September 2004

The annual meetings of the American Anthropological Association is in San Francisco this year from Nov. 17-21, so there's no excuse for those of us in the Bay Area not to go.

Even though a lot of it is crap (I suspect that's true of every conference), there are some gems in there. I've picked out what I think are a few of the program highlights. Check it out.

This is a hilarious illustration of the ways that Microsoft Powerpoint is being misused:

The Gettysburg Powerpoint Presentation

Also see:

Edward Tufte: Powerpoint is Evil

Tufte has been on this rant for some time. The most useful point I take from this is to be skeptical of the information presented in Powerpoint – not to be sucked in by the perception of legitimacy that Powerpoint provides. It can obscure high quality information, and give false credibility to worthless information.

Kuro5hin has this article on some of the sickening choices people are not forced to make:

The employment application of a major temporary staffing company, Randstad, requires the applicant to authorize and consent to "drug and alcohol testing and/or a search of my person, my work area, my personal property and/or my automobile." [Emphasis added.] The application further threatens, "I understand that my employment may be terminated [if I test positive], if I refuse to consent to testing or to a search, [or if it looks like I cheated the test]" [Emphasis added.] Fired unless assumed innocent. Lovely.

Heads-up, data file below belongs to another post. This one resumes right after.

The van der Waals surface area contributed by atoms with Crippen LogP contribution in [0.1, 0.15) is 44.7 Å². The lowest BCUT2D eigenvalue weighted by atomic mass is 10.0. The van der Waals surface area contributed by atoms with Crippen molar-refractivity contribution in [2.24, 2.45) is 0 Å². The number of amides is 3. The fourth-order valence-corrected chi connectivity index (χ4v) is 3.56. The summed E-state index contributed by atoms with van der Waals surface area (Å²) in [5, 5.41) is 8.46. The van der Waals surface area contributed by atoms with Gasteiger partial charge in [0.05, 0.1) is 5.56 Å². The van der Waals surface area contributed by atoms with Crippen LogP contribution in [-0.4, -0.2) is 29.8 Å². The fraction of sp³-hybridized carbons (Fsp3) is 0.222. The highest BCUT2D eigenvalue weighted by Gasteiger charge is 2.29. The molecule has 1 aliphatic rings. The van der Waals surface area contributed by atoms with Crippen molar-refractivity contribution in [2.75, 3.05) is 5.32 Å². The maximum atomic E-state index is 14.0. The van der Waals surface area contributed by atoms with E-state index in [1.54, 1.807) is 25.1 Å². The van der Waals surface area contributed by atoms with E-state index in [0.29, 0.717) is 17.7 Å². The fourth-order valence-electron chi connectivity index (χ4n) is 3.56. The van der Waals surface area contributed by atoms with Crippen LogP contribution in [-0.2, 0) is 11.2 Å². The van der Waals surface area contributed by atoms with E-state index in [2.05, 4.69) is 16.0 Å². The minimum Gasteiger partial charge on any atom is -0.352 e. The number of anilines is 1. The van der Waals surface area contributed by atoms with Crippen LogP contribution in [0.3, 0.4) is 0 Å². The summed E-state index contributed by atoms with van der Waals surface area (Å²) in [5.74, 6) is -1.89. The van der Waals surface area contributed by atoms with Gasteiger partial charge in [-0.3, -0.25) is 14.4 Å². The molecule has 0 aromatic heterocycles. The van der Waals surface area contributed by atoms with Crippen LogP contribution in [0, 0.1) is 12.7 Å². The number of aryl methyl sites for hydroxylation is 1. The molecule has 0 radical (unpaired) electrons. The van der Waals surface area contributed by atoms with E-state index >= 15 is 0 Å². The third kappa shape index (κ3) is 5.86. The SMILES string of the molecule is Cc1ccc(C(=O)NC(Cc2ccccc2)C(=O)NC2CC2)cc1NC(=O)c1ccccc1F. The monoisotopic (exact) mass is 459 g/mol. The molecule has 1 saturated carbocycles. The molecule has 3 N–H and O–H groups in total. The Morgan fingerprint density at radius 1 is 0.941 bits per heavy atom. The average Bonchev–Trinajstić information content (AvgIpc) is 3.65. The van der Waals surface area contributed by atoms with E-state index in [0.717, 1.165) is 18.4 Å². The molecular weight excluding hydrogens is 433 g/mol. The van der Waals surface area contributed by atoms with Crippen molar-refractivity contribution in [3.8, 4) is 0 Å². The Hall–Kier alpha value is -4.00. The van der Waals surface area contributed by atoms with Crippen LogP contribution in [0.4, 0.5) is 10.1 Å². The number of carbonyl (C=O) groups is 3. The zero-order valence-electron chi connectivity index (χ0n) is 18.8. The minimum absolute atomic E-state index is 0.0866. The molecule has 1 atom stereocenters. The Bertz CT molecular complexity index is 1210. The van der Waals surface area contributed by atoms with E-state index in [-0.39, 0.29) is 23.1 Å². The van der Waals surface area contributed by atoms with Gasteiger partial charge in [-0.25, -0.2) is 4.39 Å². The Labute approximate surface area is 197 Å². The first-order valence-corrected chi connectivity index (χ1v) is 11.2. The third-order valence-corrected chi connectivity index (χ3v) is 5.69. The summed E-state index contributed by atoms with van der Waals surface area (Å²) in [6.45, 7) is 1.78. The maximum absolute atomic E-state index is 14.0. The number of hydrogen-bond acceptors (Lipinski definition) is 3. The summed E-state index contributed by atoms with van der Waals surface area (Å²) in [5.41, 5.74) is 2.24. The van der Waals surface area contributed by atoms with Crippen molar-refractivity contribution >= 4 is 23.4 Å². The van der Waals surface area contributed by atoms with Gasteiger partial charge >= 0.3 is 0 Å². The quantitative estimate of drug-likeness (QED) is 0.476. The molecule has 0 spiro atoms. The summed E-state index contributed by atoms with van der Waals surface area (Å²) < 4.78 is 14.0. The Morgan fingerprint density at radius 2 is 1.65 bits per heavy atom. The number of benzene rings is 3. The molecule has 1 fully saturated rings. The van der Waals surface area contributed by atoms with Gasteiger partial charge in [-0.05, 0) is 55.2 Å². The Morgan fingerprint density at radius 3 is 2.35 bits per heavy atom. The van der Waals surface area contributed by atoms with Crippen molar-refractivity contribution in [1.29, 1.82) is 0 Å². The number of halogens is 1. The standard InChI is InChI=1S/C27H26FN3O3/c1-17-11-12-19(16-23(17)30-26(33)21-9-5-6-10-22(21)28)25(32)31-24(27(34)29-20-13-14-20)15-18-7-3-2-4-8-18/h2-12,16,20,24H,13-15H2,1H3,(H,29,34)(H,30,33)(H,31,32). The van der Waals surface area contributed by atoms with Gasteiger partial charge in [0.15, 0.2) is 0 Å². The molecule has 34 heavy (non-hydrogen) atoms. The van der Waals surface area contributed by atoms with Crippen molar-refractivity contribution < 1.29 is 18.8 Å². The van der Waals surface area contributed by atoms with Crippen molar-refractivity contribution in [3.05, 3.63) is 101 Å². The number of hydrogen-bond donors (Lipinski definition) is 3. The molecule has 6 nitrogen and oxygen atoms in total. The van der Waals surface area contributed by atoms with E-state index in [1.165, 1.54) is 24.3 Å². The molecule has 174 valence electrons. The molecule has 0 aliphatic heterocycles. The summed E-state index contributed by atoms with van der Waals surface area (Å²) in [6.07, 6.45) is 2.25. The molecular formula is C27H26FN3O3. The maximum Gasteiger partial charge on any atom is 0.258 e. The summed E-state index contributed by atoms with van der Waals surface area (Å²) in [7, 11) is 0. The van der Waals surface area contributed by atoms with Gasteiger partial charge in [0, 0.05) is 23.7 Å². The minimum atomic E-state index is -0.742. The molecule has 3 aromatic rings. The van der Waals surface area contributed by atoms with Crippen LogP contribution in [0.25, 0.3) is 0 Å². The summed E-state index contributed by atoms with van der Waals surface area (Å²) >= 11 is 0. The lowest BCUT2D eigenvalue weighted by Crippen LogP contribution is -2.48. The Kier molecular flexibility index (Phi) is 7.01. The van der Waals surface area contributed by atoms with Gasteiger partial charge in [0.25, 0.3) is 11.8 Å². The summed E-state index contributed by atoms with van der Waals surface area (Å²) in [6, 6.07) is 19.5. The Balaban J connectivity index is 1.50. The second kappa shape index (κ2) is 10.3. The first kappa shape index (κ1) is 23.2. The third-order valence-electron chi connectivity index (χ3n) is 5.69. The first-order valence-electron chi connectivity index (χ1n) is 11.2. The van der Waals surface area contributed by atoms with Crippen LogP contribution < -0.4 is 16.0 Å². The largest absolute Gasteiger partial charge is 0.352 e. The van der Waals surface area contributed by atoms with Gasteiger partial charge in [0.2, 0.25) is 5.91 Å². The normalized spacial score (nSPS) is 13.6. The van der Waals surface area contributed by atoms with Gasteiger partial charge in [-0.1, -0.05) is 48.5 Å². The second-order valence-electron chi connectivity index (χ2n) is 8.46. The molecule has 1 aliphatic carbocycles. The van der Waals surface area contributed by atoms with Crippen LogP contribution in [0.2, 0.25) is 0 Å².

I have a feeling if we really read all the fine print for all the things we subscribe to, sign up for, or participate in, we'd find out that our rights are nothing like we think they are.

Whoa, time to unplug.

Internet junkies in chilling cold turkey experiment | The Register

The fascinating thing is that the existence of the internet and the information it provides has changed what it means to be 'plugged in.' Always on, everywhere, all the time behvaior has created an environment where the minimum threshold of connectivity has been raised to an obscene level! When you're used to having all that power at your fingertips, I guess it's very hard to go without.

Apparently they're setting up a new global fund to help "shrink the technology gap between rich and poor nations." See:

Africa seeks gadget lovers' cash

I get the feeling that there are too many people who think that throwing equipment at the Digital Divide is the way to solve the problem. Sure, everyone might have a computer… but what the hell are they going to do with it??

In Baltimore I worked with an HP funded group doing an evaluation of their 'Digital Divide' related programs. One of the most interesting concepts that came out of the research was the idea of 'dropping boxes.' The people I worked with used the term to represent the idea of providing technology with no purpose – pulling a truck up to the corner and kicking boxes of computer hardware out the back. It was a recognition of the fact that technology with no purpose, no relevence, does nothing to solve the problems of the Digital Divide.

I'm surprised, then, that more Digital Divide reasearchers aren't focusing on making IT more culturally appropriate. Most of them think making something culturally appropriate means translating it to a different language. (hah!) I think of it more as understanding how the perceptions and behaviors which surround IT and information differ cross-culturally, and adapting technology and its implementation to suit that. You're sure to read more about this from me in the weeks to come …